Peavy’s agent: “I think Jake just got to the breaking point,” Axelrod said. “One team wanted him bad enough, and the other team wanted to get rid of him.”
July 27, 2009
ScoutingtheSally sees a big drop off from the qualty of his fastball and curveball to that of his changeup:
A distant third in terms of the strength of his repertoire, the 78-81 MPH change has decent location at times, but lacks the movement and consistency to project as anymore than a borderline average offering. His arm action also slows up from time to time tipping the pitch and causing the pitch to remain up in the zone.
July 22, 2009
BA’s Jim Shonerd tries to find out why Dexter Carter hasn’t been promoted yet:
With that level of succes and considering his age, 22, Carter would seem like a prime candidate for promotion. By comparison, his ex-ODU teammate and fellow White Sox draftee, righthander Dan Hudson, also started the season in Kannapolis but has already reached Double-A, going 9-5, 2.61 in the process. But the biggest separator between the two is in the quality their changeups. When he commands them, Carter’s fastball and curveball are more than enough to succeed against Sally League hitters. His fastball has touched 94 mph and sits mostly 90-92, and he complements it with a downer curveball that gets some side-to-side movement as well. The changeup is the pitch he needs most to develop further if he’s going to succeed at higher levels.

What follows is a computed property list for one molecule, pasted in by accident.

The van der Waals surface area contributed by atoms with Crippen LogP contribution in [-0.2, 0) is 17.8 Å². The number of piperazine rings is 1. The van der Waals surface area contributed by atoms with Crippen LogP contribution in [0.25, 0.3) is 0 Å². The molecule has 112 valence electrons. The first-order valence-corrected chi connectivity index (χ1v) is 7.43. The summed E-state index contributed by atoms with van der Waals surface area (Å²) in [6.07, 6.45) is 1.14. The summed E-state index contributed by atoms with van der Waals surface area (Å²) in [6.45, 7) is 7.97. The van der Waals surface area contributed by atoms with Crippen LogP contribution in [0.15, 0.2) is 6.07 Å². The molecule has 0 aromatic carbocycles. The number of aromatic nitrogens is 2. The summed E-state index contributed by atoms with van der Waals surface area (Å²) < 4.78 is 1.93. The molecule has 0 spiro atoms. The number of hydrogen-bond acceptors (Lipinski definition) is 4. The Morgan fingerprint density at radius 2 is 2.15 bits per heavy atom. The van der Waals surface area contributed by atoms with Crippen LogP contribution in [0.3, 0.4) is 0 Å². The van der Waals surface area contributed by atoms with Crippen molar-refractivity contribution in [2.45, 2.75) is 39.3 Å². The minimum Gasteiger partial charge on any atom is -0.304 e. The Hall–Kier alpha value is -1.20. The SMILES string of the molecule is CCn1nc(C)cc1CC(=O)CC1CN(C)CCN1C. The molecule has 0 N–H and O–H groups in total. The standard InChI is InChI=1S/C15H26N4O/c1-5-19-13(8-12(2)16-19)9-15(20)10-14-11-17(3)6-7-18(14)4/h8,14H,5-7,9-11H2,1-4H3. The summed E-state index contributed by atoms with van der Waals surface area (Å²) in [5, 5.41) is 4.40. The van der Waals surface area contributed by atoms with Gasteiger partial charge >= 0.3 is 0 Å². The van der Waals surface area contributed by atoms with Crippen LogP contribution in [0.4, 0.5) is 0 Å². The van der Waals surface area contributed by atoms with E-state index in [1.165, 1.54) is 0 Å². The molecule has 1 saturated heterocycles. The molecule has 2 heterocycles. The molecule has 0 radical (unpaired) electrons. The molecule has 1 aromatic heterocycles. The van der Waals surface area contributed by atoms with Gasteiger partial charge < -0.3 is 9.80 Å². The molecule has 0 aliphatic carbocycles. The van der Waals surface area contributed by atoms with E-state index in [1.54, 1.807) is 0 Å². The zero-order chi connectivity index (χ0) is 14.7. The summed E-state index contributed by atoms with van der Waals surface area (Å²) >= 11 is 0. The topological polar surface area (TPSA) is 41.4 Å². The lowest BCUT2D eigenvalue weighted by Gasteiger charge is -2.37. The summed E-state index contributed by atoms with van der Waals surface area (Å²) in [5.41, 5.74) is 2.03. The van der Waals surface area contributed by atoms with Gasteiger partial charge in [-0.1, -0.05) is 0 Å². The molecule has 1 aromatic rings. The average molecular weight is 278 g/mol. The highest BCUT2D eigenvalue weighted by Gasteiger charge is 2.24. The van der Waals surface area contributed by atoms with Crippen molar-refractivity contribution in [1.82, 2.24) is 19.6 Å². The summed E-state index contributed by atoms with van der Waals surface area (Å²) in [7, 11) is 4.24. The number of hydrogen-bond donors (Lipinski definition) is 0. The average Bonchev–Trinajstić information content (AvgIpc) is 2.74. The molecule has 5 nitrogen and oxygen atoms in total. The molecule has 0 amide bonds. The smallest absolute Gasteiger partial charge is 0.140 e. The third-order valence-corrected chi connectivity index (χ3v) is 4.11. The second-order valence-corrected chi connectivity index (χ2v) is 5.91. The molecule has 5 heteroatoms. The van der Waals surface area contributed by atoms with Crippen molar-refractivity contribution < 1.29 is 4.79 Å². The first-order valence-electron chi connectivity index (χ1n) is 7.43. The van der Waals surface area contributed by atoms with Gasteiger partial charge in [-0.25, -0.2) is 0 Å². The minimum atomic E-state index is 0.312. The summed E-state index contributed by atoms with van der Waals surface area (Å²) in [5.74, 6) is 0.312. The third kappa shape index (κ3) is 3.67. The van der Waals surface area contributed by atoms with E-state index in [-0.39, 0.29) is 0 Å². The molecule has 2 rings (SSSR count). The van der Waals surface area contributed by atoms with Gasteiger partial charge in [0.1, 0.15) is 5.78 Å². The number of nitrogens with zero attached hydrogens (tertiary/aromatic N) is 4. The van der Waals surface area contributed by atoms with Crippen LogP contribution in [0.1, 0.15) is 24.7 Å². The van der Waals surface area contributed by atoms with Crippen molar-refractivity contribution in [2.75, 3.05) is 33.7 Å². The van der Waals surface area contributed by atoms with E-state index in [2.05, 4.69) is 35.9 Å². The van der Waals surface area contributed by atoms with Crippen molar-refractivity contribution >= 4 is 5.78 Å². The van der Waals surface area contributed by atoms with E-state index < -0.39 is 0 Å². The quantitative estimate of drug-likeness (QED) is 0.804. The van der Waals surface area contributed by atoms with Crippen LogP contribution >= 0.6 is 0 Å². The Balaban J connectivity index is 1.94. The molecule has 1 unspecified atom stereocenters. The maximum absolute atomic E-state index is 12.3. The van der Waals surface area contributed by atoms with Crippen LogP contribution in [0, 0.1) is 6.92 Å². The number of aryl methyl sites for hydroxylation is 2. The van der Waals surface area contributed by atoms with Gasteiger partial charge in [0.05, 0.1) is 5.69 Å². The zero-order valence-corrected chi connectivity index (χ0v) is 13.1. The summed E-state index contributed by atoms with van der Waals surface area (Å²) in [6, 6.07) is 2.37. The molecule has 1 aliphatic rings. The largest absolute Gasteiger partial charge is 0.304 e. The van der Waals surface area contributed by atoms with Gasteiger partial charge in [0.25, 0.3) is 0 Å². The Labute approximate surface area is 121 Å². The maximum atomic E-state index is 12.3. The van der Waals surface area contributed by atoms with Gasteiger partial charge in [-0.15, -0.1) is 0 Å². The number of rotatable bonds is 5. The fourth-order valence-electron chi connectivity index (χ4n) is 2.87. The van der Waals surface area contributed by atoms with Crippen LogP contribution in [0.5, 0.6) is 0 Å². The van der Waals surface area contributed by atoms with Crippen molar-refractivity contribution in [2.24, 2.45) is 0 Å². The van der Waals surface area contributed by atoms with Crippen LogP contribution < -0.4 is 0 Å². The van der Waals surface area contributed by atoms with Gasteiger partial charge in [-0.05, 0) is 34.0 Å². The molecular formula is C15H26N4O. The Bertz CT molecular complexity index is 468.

July 15, 2009
July 14, 2009
July 13, 2009
Carter uses his height and a high release point to get a good downward angle on his pitches. His fastball typically sits in the 91-93 range and he has a good curveball that has become more consistent.
July 8, 2009
KG: I think the catching future is still debatable, he’s just so huge a sluggish back there. That said, there has been some progress — they’ve shortened his release a bit, and the results are encouraging.
Nice interview. His reports on Viciedo are disappointing. No plate discipline at all. Goldstein also talks about Dexter Carter, John Shelby, Jon Gilmore, Jared Mitchell, Trayce Thompson, Josh Phegley, Brandon Allen, Tony Pena, and Jordan Danks. He even talks about Roy Halladay.